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Arab Music

maqamat, Arab Music, Arab heritage, religious song, Electronic keyboards

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Arab Music, music of the Arab nations of the Middle East and North Africa. The tradition of Arab music has been cultivated throughout Arab regions for thousands of years. Although Arab music has undergone many changes over the centuries, it has retained certain distinctive traits.

Folk Music

Hundreds of local folk traditions are found throughout the Arab region. Some of these traditions carry traces of musical practices of peoples with whom Arab populations have had contact. The rich drumming traditions of the Arab Gulf states, for example, are believed to result from extensive contact with African traders. The Gnawa tradition of Morocco takes its name from Guinean slaves brought to Morocco from West Africa. Nubian music in Egypt draws upon a distinctive melodic system that utilizes five tones and incorporates distinctive rhythms. In many cases, local listeners would certainly include these traditions as components of Arabic music and would assert their cultural value as part of the Arab heritage.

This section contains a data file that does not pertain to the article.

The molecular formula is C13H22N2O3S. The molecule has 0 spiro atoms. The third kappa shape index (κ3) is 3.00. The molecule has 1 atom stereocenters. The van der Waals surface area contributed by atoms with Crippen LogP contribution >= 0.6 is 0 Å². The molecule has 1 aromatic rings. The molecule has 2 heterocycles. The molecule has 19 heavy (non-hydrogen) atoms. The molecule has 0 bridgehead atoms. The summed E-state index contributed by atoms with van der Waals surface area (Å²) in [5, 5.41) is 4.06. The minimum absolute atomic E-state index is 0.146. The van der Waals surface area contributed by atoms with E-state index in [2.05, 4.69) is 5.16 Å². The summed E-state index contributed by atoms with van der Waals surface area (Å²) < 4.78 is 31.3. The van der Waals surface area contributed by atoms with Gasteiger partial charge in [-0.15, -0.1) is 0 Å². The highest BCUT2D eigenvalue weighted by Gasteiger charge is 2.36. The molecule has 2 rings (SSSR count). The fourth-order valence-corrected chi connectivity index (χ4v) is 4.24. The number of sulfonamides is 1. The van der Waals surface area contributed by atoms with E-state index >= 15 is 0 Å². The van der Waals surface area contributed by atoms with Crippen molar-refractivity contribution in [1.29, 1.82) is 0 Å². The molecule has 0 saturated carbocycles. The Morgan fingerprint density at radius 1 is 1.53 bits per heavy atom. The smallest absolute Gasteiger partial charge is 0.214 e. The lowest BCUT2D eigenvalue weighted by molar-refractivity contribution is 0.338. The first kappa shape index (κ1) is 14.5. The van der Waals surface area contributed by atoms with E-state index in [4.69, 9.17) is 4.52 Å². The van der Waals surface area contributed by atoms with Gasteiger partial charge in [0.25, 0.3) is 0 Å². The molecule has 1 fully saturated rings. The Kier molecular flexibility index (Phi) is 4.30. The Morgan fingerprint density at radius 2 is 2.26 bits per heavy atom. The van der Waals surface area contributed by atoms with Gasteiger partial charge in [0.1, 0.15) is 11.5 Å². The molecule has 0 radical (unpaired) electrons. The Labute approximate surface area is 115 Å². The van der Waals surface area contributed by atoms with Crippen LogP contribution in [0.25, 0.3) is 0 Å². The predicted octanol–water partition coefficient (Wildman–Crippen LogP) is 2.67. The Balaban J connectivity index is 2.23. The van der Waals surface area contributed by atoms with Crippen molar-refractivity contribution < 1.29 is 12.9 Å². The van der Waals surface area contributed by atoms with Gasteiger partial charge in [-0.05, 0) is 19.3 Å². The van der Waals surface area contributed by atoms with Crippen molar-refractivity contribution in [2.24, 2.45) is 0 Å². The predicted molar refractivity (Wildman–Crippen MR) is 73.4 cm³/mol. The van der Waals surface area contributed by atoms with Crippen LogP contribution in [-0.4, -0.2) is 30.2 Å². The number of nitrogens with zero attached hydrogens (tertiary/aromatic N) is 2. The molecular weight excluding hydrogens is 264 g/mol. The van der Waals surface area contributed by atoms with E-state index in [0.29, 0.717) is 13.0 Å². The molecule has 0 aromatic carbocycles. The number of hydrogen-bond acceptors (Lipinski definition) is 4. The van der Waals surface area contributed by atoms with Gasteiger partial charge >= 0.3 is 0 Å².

Popular Music

Popular Arab music draws from both folk and classical Arab styles, depending on the interests and experiences of the musicians and their audiences. Electronic keyboards tuned to the maqamat commonly accompany singers of colloquial verse in popular songs. The drums and rhythms of folk music are a fundamental part of the large concerts at which young musicians perform. In some cases, singers adapt their vocal styles or language to appeal to non-Arabic-speaking audiences while trying to retain something of the Arab music tradition.

Arab Music and Other Music Traditions

The tradition of Arab music does not stand alone, but exists alongside related traditions in Turkey, Iran, and Central Asia. There are common elements among the predominantly melodic systems of Persian dastgah, Azerbaijani mugam, Turkish makam, Uzbek-Tajik shashmaqam, and Uygur maqam from China. Traditions of Qur'anic recitation and religious song that originated in Arab regions are shared by Muslim communities worldwide. For example, Indonesia and Pakistan foster rich traditions of recitation. Similarly, the religious chants of the Middle Eastern churches, such as the Syrian Maronite and the Egyptian Coptic churches, are shared by members of their churches around the world.


Danielson, Virginia, B.Mus., M.Mus., Ph.D.

Curator of the Archive of World Music, Harvard University. Music editor of the "Middle East Studies Association Bulletin".

Article key phrases:

maqamat, Arab Music, Arab heritage, religious song, Electronic keyboards, cultural value, Arab nations, common elements, young musicians, popular songs, West Africa, Central Asia, North Africa, Iran, tones, Turkey, China, Egypt, Indonesia, drums, centuries, Middle East, language, example, cases, changes, experiences, interests, members, years

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